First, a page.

President Muhammadu Buhari presented the Federal Budget for 2020 to the National Assembly on October 8, 2019. It is expected that this early submission should give ample time for deliberations and final approval, especially as the current leadership of the Assembly seems in sync with the Executive.
Consequently, it can safely be assumed that the political leadership has turned a new leaf in terms of timeliness in fiscal planning and execution as well as a return to the January-December cycle. To the extent that this target is met we applaud the government.
Our perusal of the content shows a four-dimensional focus: Fiscal Consolidation, Infrastructure and Human Capital Development, Incentives for the private sector and enhancing social investment programmes.
Again, this focused agenda seem laudable at first glance, but budget allocations and the minuscule sizes suggest a shaky foundation that could affect progress.
We would have been slightly comforted by the bold effort to match expenditure with revenue but for the seeming over-reliance on cheap, easy target which burdens the tax payers with Value Added Tax, VAT, increase.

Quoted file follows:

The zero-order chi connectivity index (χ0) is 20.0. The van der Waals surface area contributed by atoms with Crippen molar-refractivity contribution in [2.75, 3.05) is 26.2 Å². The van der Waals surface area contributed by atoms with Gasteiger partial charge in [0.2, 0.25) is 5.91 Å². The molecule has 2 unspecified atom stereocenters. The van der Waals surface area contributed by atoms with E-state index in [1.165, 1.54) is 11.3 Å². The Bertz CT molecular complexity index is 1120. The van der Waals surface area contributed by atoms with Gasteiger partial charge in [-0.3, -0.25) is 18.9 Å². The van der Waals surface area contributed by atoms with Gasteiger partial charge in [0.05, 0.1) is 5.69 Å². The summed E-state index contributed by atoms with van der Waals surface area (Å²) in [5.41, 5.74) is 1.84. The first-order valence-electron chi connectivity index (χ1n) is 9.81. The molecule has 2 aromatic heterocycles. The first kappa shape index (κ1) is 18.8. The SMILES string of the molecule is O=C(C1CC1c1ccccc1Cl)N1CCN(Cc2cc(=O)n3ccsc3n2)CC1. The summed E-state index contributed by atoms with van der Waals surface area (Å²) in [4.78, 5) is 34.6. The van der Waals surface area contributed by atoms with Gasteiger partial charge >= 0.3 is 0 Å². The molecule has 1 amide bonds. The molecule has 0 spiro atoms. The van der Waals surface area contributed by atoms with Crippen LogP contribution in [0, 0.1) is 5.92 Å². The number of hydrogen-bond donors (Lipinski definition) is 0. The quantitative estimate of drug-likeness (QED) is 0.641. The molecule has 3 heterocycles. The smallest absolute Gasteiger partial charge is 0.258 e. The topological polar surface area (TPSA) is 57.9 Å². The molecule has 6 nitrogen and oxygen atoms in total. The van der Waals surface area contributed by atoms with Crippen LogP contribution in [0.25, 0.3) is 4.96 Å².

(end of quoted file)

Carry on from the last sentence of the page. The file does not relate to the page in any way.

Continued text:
We, therefore, call on the government to quickly redress this with counterpart policy measures that would not only cushion the effect of the additional tax burden. They should widen the tax base to increase revenue from taxes. More people must be made to pay their taxes.
This brings us to the erroneous assumptions of a new dawn on revenue performance, ignoring the lessons from the recent dire straits of the government over its revenue. On this, we note that Federal Government’s revenue projections underperformed actual collection by 47.8% in 2017. It went to 44.7% in 2018 and 41.6% as at first half of 2019.
Surprisingly, government expects revenue of N8.2 trillion in 2020, which is 17.1% higher than N7.0 trillion in 2019 and more than twice the actual collection of N4.0 trillion in 2018. Where would the money come from?
It appears that this single inordinate ambition may become the budget’s greatest undoing. As usual the capital side of the expenditure profile would take the downside effect. Then how would it achieve economic growth without robust capital expenditure?
The government never exceeded 40% implementation level for capital expenditure in recent years. Obviously, 2020 might go the same way. But it could even be worse. The consequential adjustment for the implementation of the minimum wage is expected to gulp over N500 billion in the recurrent expenditure profile.
The implication is a sad devil’s alternative: either an abandonment of the minimum wage or its implementation to the detriment of other overhead items in the recurrent expenditure. This would eventually lead to total under-performance, or under-implementation of the recurrent expenditure.